And what's crucial in this, and what lost lives, is there was no quick reaction force. Every one of these special operations and the military people will tell us better than I will that you need backup for one of these things if you expect to get into a fire fight. You just don't go on into a war zone without some sort of support. And I think the military is at a loss to explain how those guys got up there, and why the intelligence was so bad because you get 50 people, 50 ISIS fighters, all together and you're, you know, you're outgunned. No doubt about it.

And, you know, those questions -- they can't answer those questions because they don't know. And I think a mistake was made along the line. And they're trying to determine who made that mistake.

BURNETT: Right. And of course, and I just want to be clear here, when I say two hours, it was two hours from when the fire fight started, one hour from when help was called for. And again, the original report was a half an hour.

General, you have been on the ground, you have run operations like this, and we learned something else today which was that a U.S. drone arrived an hour after that attack got under way. So pretty much General Dunford said within moments of the troops on the ground asking for help, that drone showed up. The remote-pilot vehicle, it has full motion video and it was right over the scene. How crucial is this video, General?

RET. BRIG. GEN. DONALD BOLDUC, DEPUTY OPERATIONS DIRECTOR, U.S. AFRICA COMMAND: I think the video is very crucial and, of course, the investigation that is ongoing will determine how crucial that is. But you have to realize that Niger is -- you know, the operational area in Niger is larger than the operational area in Afghanistan, in Iraq, and Syria.

So, this is a very large area where the special operation forces count on their partners to provide the security necessary and of course as General Dunford said, you know, the situation is that enemy contact will be unlikely. They were doing a civil military operation mission that is part of the special operation force missions there on the ground. So they were decentralized and dispersed, they were working in and among the populous.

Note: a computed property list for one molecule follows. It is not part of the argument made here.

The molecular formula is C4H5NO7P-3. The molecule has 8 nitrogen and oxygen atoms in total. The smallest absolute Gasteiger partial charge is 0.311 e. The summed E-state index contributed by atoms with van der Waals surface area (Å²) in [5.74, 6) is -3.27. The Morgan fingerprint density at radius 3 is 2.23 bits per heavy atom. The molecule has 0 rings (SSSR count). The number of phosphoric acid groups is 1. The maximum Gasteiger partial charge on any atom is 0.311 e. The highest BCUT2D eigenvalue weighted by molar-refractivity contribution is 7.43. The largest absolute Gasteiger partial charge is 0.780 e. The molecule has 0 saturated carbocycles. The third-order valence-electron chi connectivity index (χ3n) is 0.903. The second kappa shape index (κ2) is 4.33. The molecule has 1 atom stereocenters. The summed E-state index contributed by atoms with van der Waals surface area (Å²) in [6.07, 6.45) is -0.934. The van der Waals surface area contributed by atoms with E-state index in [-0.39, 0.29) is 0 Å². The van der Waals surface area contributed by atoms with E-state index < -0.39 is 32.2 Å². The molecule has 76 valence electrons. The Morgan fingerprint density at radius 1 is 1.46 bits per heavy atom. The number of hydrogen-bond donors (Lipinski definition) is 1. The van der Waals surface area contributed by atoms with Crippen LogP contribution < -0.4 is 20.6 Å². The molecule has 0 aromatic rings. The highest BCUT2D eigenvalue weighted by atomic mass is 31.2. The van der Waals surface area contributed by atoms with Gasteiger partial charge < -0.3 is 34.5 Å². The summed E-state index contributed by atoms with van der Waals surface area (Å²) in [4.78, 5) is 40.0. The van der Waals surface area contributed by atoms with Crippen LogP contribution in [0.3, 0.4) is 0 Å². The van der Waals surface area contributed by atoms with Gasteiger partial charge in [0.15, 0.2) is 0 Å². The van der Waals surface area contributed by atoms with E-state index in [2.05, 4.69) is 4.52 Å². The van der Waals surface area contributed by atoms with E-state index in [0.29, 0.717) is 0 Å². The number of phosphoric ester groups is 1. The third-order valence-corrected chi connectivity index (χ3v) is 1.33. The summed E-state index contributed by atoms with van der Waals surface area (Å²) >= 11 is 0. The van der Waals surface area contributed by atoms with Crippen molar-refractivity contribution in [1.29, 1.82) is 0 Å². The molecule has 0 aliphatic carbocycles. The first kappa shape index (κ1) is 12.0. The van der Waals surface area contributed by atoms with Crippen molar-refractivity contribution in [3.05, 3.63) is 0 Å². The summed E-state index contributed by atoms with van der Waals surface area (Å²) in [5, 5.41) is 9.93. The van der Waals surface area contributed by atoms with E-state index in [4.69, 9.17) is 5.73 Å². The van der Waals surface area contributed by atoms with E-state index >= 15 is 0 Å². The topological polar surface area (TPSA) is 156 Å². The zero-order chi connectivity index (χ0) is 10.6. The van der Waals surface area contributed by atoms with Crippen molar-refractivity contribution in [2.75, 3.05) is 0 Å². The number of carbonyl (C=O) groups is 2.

The commanders on the ground used their judgment with helmets and body armor. You know, the enemy gets a vote here so to speak by watching them. They (INAUDIBLE) mostly on the actions of our partners because they're the largest force there. The soft footprint is very small.

BURNETT: General, were you interested today -- I mean, I was curious, one of the things General Dunford said was that the troops were on their way back from another mission. He didn't know whether the mission had changed. That was another of the answers he didn't know -- the questions he didn't know the answer to.

But he said they only slept a couple of hours the night before. Did that surprise you?

BOLDUC: No, that doesn't surprise me at all. It's an operational environment in which people must do security, and which there's 24 hour operations going on. The support of our partners, you know, everything is tightly integrated to include the coordination with our French partners and the close air support that they provided was, in my experience, part of the plan.